SCO now knows how big an invoice to send Google! :-D
  • by Anonymous Coward on Sunday May 02, 2004 @01:06PM (#9034283)
    I'm sure a single IBM mainframe could do the same amount of work in half the amount of time and cost a fraction of what that Linux cluster cost.

    I hang around too many old-timer mainframe geeks. MVS forever!!! and such.

    • Re:What a waste (Score:5, Interesting)

      by phoxix (161744) on Sunday May 02, 2004 @01:18PM (#9034377)
      If you've ever read a white paper of Google's, you'd realize that they even tell people why they deal with massive clusters over mainframes: lower latency.

      Sunny Dubey
    • Re:What a waste (Score:5, Informative)

      by Waffle Iron (339739) on Sunday May 02, 2004 @01:31PM (#9034476)
      I'm sure a single IBM mainframe could do the same amount of work in half the amount of time and cost a fraction of what that Linux cluster cost.

      Mainframes are optimized for batch processing. Interactive queries do not take full advantage of their vaunted I/O capacity.

      Moreover, while a mainframe may be a good way to host a single copy of a database that must remain internally consistent, that's not the problem Google is solving. It's trivial for them to run their search service off of thousands of replicated copies of the Internet index. Even the largest mainframe's storage I/O would be orders of magnitude smaller than the massively parallel I/O operations done by these thousands of PCs. Google has no reason to funnel all of the independent search queries into a single machine, so they shouln't buy a system architecture designed to do that.

  • Assumptions? (Score:5, Interesting)

    by waytoomuchcoffee (263275) on Sunday May 02, 2004 @01:07PM (#9034293)
    According to calculations by the IEE, in a paper about the Google cluster, a rack with 88 dual-CPU machines used to cost about $278,000

    Um, don't you think if you were buying 899 racks you might actually, you know, negotiate for a better price?

    This isn't the only assumption in your analysis, and the problems with them will be compounded. What's the point of this, really?
  • Maybe just me... (Score:4, Insightful)

    by hot_Karls_bad_cavern (759797) on Sunday May 02, 2004 @01:07PM (#9034295) Journal
    Might just be me, but damn, don't you think this has raised the interested of our three letter entities? i mean, damn that is just some serious computing and indexing power on cheap, "disposable" hardware...with a filesystem that can keep track of that many machines? If i headed one of such entities, i'd sure want to know more about it!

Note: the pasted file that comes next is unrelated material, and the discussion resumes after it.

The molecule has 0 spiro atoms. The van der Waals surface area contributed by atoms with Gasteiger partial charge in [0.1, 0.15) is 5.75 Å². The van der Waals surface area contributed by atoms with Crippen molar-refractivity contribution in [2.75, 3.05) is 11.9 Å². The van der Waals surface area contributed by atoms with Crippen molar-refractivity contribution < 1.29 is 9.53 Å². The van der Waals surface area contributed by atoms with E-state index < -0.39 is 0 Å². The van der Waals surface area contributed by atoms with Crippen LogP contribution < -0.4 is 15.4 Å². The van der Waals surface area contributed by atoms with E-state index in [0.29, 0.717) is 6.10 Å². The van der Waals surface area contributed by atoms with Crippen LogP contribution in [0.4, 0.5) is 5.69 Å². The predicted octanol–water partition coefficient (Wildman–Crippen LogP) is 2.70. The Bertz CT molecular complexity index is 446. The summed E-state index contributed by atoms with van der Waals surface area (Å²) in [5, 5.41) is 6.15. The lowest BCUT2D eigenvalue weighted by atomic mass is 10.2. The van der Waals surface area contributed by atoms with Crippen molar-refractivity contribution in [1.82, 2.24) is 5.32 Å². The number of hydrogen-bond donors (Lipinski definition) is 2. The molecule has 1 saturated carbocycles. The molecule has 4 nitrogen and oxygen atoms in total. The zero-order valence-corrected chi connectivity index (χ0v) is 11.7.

• wait (Score:5, Insightful)

    by Docrates (148350) on Sunday May 02, 2004 @01:08PM (#9034302) Homepage
    Remember there's a little thing called "volume discount"...

    It's gotta be more than that.
  • by Chucklz (695313) on Sunday May 02, 2004 @01:09PM (#9034307)
    With all those TFlops, no wonder Google converts units so quickly.
  • Really? (Score:5, Funny)

    by irikar (751706) on Sunday May 02, 2004 @01:10PM (#9034317)
    You mean the PigeonRank [google.com](tm) technology is a hoax?
  • by 2MuchC0ffeeMan (201987) on Sunday May 02, 2004 @01:11PM (#9034325) Homepage
    because with ~80,000 machines, they can easily put a few hard drives in each, and give everyone 1gb of gmail space... I didn't think it was possible.

    where do you go to buy 80,000 hard drives?

  • by cyclop5 (715837) on Sunday May 02, 2004 @01:12PM (#9034330)
    In your standard 42U cabinet, you're talking a half-U per server. Umm.. not happening. Let's just say I happen to know they use 2U servers, for a total of 21 per cabinet. Custom jobs - just the "floor pan" (i.e. no sides, or top for the case), system board, power supply, and I think a single (or possibly dual) hard drive (I didn't want to be too nosy staring into someone else's colo space). Oh, and network. And rumor has it, they're putting in close to 200 cabinets in just this location alone.
    • by PenguinOpus (556138) on Sunday May 02, 2004 @01:22PM (#9034413)
      Racksaver was selling dual-machine 1U racks for several years and I owned a few of them. Think deep, not tall. Racksaver seems to have renamed itself Verari and only has dual-Opteron in a 1U now. Most dense configs seem to be blade-based these days. Verari advertises 132 processors in a single rack, but I suspect they are not king in this area.

      If Google is innovating in this area, it could either be on price or in density.
  • Power (Score:3, Funny)

    by ManFromAnotherPlace (740650) on Sunday May 02, 2004 @01:15PM (#9034354)
    This many computers must use quite a bit of power and they probbably also need some serious airconditioning. I sure wouldn't want to receive their electricity bill by mistake. :)
  • Google hosting (Score:5, Interesting)

    by titaniam (635291) * <slashdot@drpa.us> on Sunday May 02, 2004 @01:15PM (#9034355) Homepage Journal
    I wonder if google will start up a web-hosting business? I bet you can't beat their uptime guarantees. They could provide sql, cgi, etc, and build in multi-machine redundancy for your data just like they do for theirs. It'll be the google server platform, just one more step to replacing Microsoft as the evil monopoly.
  • by Durandal64 (658649) on Sunday May 02, 2004 @01:16PM (#9034364)
    The number of machines Google uses is considered a trade secret. By attempting to determine how many machines they have, you're in violation of the DMCA. I'm calling the FBI.
  • by Anonymous Coward on Sunday May 02, 2004 @01:17PM (#9034371)
    working at abovenet google has pulled there machines in and out of our data centers many a times. its incredible the way they have there shit is setup.

    they fit about 100 or so 1u's on each side of the rack, there double sided cabinets that look like refrigerators. there seperated in the center by noname brand switches and they have castor wheels on the bottoms of them. google can at the drop of a dime roll there machines out of a datacenter onto there 16 wheeler, move, unload and plug into a new data center in less than a days time.
  • by peterdaly (123554) <petedaly AT ix DOT netcom DOT com> on Sunday May 02, 2004 @01:18PM (#9034376)
    Since the 10k server number was first floated, I believe google has added quite a few, meaning 6 to 10 whole new datacenters around the world.